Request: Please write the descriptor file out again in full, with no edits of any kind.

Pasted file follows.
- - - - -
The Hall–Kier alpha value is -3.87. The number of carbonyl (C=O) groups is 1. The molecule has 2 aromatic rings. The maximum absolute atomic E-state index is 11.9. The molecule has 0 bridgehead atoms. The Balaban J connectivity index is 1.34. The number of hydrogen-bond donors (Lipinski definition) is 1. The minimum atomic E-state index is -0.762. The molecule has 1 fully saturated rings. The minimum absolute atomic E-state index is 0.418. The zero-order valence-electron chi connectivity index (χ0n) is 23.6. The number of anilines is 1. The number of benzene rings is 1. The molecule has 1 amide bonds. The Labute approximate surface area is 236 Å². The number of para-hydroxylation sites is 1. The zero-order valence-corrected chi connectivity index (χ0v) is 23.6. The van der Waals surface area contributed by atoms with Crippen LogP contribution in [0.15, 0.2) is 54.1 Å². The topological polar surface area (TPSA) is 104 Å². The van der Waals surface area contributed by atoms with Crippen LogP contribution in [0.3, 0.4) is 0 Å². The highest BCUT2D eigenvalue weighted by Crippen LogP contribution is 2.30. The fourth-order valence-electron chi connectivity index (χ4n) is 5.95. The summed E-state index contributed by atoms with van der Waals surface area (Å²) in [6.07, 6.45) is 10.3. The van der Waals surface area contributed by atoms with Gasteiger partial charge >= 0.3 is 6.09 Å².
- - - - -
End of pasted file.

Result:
The Hall–Kier alpha value is -3.87. The number of carbonyl (C=O) groups is 1. The molecule has 2 aromatic rings. The maximum absolute atomic E-state index is 11.9. The molecule has 0 bridgehead atoms. The Balaban J connectivity index is 1.34. The number of hydrogen-bond donors (Lipinski definition) is 1. The minimum atomic E-state index is -0.762. The molecule has 1 fully saturated rings. The minimum absolute atomic E-state index is 0.418. The zero-order valence-electron chi connectivity index (χ0n) is 23.6. The number of anilines is 1. The number of benzene rings is 1. The molecule has 1 amide bonds. The Labute approximate surface area is 236 Å². The number of para-hydroxylation sites is 1. The zero-order valence-corrected chi connectivity index (χ0v) is 23.6. The van der Waals surface area contributed by atoms with Crippen LogP contribution in [0.15, 0.2) is 54.1 Å². The topological polar surface area (TPSA) is 104 Å². The van der Waals surface area contributed by atoms with Crippen LogP contribution in [0.3, 0.4) is 0 Å². The highest BCUT2D eigenvalue weighted by Crippen LogP contribution is 2.30. The fourth-order valence-electron chi connectivity index (χ4n) is 5.95. The summed E-state index contributed by atoms with van der Waals surface area (Å²) in [6.07, 6.45) is 10.3. The van der Waals surface area contributed by atoms with Gasteiger partial charge >= 0.3 is 6.09 Å².